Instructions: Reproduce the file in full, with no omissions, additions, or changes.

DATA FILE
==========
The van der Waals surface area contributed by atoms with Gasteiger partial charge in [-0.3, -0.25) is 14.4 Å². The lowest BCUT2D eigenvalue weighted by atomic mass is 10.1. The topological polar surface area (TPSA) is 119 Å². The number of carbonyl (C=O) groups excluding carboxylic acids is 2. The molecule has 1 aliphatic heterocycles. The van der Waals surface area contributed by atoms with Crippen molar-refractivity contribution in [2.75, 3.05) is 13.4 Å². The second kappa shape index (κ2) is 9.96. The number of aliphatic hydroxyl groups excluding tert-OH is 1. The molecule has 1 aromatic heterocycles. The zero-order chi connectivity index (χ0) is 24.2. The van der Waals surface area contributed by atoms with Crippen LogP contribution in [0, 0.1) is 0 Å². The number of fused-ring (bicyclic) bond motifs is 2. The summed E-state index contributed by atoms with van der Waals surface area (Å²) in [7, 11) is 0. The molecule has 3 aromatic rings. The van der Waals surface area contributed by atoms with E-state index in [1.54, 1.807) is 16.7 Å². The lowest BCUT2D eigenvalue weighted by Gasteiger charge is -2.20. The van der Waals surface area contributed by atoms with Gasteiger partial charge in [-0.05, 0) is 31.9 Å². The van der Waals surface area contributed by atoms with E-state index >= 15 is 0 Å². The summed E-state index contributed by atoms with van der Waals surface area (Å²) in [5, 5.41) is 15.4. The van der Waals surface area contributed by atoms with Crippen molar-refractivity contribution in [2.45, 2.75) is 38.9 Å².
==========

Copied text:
The van der Waals surface area contributed by atoms with Gasteiger partial charge in [-0.3, -0.25) is 14.4 Å². The lowest BCUT2D eigenvalue weighted by atomic mass is 10.1. The topological polar surface area (TPSA) is 119 Å². The number of carbonyl (C=O) groups excluding carboxylic acids is 2. The molecule has 1 aliphatic heterocycles. The van der Waals surface area contributed by atoms with Crippen molar-refractivity contribution in [2.75, 3.05) is 13.4 Å². The second kappa shape index (κ2) is 9.96. The number of aliphatic hydroxyl groups excluding tert-OH is 1. The molecule has 1 aromatic heterocycles. The zero-order chi connectivity index (χ0) is 24.2. The van der Waals surface area contributed by atoms with Crippen LogP contribution in [0, 0.1) is 0 Å². The number of fused-ring (bicyclic) bond motifs is 2. The summed E-state index contributed by atoms with van der Waals surface area (Å²) in [7, 11) is 0. The molecule has 3 aromatic rings. The van der Waals surface area contributed by atoms with E-state index in [1.54, 1.807) is 16.7 Å². The lowest BCUT2D eigenvalue weighted by Gasteiger charge is -2.20. The van der Waals surface area contributed by atoms with Gasteiger partial charge in [-0.05, 0) is 31.9 Å². The van der Waals surface area contributed by atoms with E-state index >= 15 is 0 Å². The summed E-state index contributed by atoms with van der Waals surface area (Å²) in [5, 5.41) is 15.4. The van der Waals surface area contributed by atoms with Crippen molar-refractivity contribution in [2.45, 2.75) is 38.9 Å².